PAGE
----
Aging In Place
If you ask someone who is ready to build a new home, they will often tell you that “This is the last home I will ever build. They will have to bury me in the back yard.” If you’re building a forever home, it’s always a good idea to consider designing your home for Aging- In-Place.
Good Aging-In-Place considerations will include an elevator (or shaft), curbless showers, wider doorways, lever door handles, and an extra emphasis on lighting to name a few. This will allow you to live in the home as long as you want or provide better resale-ability should you choose to sell your home in the future.
You also will want to consider your Indoor Air Quality. An often overlooked aspect of homebuilding that is becoming more important as homes are built tighter (read more here). If you’re building a forever home, a Wellness-Within-Your-Walls certification is a good way to ensure healthy indoor air. Check out the Ready Residence, which is soon to be the first WWYW certified home in N.C.
The Only Constant
Even if it is the last home you will ever build, you should be prepared for plans to change. Recent surveys show that most people live in their home an average of five years, and you’re probably not much different. You may be thinking, but this really is going to be my last home. And if it is, that’s great. But you may want to consider the reality of averages.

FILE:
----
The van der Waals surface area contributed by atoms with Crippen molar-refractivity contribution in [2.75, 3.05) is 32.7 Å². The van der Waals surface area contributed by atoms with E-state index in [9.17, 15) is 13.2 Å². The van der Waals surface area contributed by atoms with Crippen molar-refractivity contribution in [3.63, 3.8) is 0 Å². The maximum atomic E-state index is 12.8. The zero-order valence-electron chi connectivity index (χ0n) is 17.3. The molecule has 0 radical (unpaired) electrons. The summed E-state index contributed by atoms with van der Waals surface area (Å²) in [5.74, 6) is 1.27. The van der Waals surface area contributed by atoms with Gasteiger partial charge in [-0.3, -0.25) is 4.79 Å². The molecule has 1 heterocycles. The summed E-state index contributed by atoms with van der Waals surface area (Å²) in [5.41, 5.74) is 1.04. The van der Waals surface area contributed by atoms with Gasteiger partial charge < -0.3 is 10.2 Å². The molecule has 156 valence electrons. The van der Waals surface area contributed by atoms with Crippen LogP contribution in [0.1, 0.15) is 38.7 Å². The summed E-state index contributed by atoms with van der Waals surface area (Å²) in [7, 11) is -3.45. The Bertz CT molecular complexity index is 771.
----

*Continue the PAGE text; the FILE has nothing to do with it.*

A client of ours (who we’ll call Susan) took more than a year to design her new home for her family, only to discover she was way over budget. She also realized that by the time she completed her home construction, all but one of her five children would be away at college, and she had designed bedrooms for each of them! Reality finally dawned on her—within a few short years, she and her husband would be empty-nesters. Designing her home for a family of seven thinking this would be her home for the rest of her life didn’t fit the reality of Susan’s imminent transition to a home for two.
When designing your custom home, first design for your immediate needs. Second, take into account what market conditions will allow for your particular home design. Third, give strong consideration to how long you may live in your home. Susan may shift gears and design a home that’s perfect for her family’s needs for the next five to seven years, with a plan to downsize at that time. With this more realistic outlook, she may give additional consideration to the resale value of her choices.
Don’t make the mistake of over-designing a home that may become obsolete for your family within a short period of time.
Be realistic about your short-term and long-term needs and how long you will live in your new home, then design accordingly.
Building A Quality Custom Home
Want to know more? This book by Sean Sullivan is full of helpful information in easy-to-read chapters like this blog post.
It is a step-by-step guide to the “must-know” issues of building your dream home. Discover the custom-home construction secrets that could save you headaches, heartaches, and thousands (if not tens of thousands) of dollars.